Ohio

Restoration experts make a startling discovery that an 1848 daguerreotype hides a wealth of insight into life in a pre-war riverside town

In 2006, conservator Ralph Wiegandt flipped on his Zeiss Axio stereomicroscope and peered at the surface of an 1848 daguerreotype. Read more >>

While lauded for their 1903 flight, the Wright brothers were not convinced of their airplane’s reliability to sustain long, controlled flights until October 1905

On the morning of October 5, 1905, Amos Stauffer and a field hand were cutting corn when the distinctive clatter and pop of an engine and propellers drifted over from the neighboring pasture. The Wright boys, Stauffer knew, were at it again. Read more >>

What you find when you visit the place that set America’s table

A town forced to earn its living by its wits from the very beginning—most spectacularly through the work of two young bicycle mechanics—and now remaking itself into a Colonial Williamsburg of the industrial age, this year’s Great American Place is

His contemporaries saw the painter Charles Burchfield as another regionalist. Today it seems clear that the region was the human spirit.

Toward the end of his life, Charles Burchfield wrote a description of a place that had haunted him since he was a schoolboy. Read more >>

AN OHIO UNDERTAKER’S LIFELONG obsession has left a mysterious outdoor gallery of American folk art

Drawn to the story of the fearsome Confederate raider by a modern act of violence, the author finds a strange epic in the Rebel’s restless remains

At approximately 2:30 P.M. on October 30, 1992, two maintenance men lowered a white fiberglass child’s coffin into a shallow grave in the Fourth Street Cemetery, in Dover, Ohio. Read more >>

Elaborate earthworks engineered two thousand years ago by an impenetrably mysterious people still stand in astonishing abundance throughout the Ohio River Valley

Robert Maslowski and I made our way carefully across the tobacco field, trying not to disturb the neat rows of freshly plowed furrows. Read more >>

THE PICTURE IS MORE HEARTENING THAN ALL THE LITTLE ONES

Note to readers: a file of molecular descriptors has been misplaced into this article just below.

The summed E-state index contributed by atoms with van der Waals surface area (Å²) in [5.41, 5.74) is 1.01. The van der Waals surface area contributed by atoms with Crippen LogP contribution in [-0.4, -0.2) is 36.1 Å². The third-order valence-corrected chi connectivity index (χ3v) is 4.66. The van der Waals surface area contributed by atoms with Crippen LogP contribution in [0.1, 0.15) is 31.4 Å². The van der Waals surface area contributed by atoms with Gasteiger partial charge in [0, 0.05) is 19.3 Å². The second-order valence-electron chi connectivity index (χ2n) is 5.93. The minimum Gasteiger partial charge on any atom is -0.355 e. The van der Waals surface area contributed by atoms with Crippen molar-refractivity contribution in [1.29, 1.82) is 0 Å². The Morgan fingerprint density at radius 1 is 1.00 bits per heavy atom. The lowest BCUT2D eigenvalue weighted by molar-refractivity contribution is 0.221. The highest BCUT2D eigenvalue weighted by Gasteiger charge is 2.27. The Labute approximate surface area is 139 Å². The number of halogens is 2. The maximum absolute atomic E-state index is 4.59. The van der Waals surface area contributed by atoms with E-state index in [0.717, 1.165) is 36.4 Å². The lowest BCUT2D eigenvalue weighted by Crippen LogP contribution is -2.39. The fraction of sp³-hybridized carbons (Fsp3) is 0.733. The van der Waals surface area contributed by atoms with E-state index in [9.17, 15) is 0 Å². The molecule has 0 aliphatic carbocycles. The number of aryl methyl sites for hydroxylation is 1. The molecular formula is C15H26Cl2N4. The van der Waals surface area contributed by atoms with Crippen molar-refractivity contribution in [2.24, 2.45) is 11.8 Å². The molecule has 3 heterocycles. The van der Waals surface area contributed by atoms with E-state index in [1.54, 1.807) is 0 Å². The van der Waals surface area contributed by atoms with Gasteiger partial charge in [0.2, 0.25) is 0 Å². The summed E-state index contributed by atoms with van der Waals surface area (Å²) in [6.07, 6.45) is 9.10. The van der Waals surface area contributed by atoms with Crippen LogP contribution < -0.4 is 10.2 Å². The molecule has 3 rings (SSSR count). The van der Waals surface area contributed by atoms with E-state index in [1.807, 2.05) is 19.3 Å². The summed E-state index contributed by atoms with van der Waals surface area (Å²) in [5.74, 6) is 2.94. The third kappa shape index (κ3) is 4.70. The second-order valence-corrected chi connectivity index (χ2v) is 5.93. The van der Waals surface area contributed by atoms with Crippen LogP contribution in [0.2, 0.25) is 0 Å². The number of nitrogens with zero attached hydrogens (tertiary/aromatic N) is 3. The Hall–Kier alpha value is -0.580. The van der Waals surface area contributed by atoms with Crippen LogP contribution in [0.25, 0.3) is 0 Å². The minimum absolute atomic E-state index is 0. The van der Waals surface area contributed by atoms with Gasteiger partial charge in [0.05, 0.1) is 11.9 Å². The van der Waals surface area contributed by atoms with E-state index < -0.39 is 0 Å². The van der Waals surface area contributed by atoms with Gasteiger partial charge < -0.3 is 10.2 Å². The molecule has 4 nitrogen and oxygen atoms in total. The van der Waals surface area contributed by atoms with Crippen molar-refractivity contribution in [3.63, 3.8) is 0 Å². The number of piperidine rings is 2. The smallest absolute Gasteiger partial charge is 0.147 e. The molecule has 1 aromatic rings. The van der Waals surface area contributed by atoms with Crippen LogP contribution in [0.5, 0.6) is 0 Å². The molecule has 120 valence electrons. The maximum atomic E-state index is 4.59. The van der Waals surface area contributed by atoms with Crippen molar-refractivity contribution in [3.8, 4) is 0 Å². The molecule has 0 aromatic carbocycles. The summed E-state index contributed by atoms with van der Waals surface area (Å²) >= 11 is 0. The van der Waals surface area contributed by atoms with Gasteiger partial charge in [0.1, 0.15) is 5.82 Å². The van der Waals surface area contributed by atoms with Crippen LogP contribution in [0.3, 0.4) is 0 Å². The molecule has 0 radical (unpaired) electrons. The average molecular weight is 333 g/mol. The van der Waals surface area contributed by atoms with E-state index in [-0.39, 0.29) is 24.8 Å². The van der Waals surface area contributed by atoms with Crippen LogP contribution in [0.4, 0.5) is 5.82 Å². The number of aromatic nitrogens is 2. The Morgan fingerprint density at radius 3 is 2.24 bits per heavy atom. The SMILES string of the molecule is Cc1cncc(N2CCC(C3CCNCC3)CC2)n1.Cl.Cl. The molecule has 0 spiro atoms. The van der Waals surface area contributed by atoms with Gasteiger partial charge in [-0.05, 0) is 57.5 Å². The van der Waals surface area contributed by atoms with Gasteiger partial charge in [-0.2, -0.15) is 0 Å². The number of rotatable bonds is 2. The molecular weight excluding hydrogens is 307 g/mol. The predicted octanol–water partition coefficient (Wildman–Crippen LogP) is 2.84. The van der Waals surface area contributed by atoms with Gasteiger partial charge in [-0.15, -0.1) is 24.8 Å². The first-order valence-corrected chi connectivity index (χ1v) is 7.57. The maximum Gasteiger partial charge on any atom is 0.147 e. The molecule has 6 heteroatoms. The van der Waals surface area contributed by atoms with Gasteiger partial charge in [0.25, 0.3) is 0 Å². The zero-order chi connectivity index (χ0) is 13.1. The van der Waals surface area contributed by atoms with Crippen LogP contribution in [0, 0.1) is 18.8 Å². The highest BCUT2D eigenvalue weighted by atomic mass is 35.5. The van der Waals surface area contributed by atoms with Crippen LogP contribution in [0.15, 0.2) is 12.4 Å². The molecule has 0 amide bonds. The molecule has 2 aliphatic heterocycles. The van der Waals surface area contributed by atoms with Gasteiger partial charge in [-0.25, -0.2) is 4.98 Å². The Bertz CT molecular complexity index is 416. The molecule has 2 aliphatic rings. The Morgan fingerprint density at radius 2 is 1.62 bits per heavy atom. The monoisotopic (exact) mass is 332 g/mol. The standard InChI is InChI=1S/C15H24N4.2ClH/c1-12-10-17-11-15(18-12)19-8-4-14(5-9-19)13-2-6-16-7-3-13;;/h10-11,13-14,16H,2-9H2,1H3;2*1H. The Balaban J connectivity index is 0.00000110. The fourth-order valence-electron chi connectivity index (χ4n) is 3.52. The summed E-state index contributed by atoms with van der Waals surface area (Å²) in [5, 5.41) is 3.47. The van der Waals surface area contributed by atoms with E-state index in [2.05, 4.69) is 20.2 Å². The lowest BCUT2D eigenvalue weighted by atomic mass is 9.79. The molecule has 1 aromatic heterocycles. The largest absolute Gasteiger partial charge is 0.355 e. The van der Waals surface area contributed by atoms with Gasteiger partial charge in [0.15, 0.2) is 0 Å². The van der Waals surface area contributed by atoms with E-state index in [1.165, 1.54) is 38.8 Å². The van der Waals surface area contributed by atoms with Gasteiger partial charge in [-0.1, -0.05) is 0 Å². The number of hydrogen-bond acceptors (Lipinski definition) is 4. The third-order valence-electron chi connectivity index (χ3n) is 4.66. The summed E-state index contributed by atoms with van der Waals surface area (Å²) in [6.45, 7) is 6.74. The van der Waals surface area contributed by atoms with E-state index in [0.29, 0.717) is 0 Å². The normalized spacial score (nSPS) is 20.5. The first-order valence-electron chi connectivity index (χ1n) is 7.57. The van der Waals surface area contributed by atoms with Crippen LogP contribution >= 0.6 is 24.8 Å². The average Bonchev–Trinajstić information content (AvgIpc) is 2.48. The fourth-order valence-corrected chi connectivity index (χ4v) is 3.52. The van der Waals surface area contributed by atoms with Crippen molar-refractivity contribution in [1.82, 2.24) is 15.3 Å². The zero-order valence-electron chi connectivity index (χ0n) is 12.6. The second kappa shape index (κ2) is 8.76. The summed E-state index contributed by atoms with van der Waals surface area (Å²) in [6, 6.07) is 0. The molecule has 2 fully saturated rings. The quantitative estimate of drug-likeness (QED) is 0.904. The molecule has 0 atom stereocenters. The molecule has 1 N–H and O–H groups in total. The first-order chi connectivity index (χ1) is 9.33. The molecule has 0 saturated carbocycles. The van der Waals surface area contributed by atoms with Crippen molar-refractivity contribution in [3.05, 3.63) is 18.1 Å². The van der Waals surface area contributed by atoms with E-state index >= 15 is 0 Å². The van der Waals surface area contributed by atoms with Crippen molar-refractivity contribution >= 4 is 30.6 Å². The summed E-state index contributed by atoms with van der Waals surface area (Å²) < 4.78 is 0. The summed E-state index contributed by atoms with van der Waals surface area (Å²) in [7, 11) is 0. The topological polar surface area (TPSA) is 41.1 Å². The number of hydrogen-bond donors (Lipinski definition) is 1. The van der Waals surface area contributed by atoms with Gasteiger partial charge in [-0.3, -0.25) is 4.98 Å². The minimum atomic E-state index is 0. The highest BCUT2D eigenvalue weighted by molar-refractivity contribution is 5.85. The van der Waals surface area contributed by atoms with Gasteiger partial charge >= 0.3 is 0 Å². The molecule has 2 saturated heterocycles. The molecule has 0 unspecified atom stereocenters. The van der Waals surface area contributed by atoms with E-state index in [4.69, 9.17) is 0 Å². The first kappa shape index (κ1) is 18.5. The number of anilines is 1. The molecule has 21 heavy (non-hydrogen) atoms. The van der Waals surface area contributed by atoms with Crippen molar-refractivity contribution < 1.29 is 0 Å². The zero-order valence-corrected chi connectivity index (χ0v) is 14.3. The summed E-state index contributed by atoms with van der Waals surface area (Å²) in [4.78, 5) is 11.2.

The Cuyahoga River died for our sins . In 1796 the Cuyahoga, which promised easy transportation into the wilderness of the Ohio country from Lake Erie, prompted the city of Cleveland into existence. Read more >>

A novelist joins his ancestor on a trip West and discovers in her daily travails an intimate view of a tremendous national migration

For the past several days I have been traveling from Dover, New Jersey, toward Fort Washington, Ohio, with my great-great-great-grandmother. Read more >>

A set of turn-of-the-century glass-plate negatives bought at an auction prompted a New York photographer to set off for central Ohio to document architectural and social change

The Forgotten Photographs of Nancy Ford Cones

In 1905 the Eastman Kodak Company held a photographic competition that drew twenty-eight thousand entries. The first prize went to a young photographer named Edward Steichen; the third-prize winner was Alfred Stieglitz. Read more >>

A HERITAGE PRESERVED

In a recent issue of The American West , Richard Reinhardt, a member of the board of directors of the Foundation for San Francisco’s Architectural Heritage, comments on the astonishing growth of the preservation movement: “Success has turned the Read more >>

How I Beat Jess Willard

Soujourner Truth's mission was “testifyin’ concerning the wickedness of this ‘ere people.”

The man on the preceding page is mounted on a bicycle made by Colonel Albert A. Pope. An ex-soldier and shoe manufacturer, Pope spent a good deal of time at the 1876 Centennial Exhibition pondering an English “ordinary” (large front wheel, small back wheel). Read more >>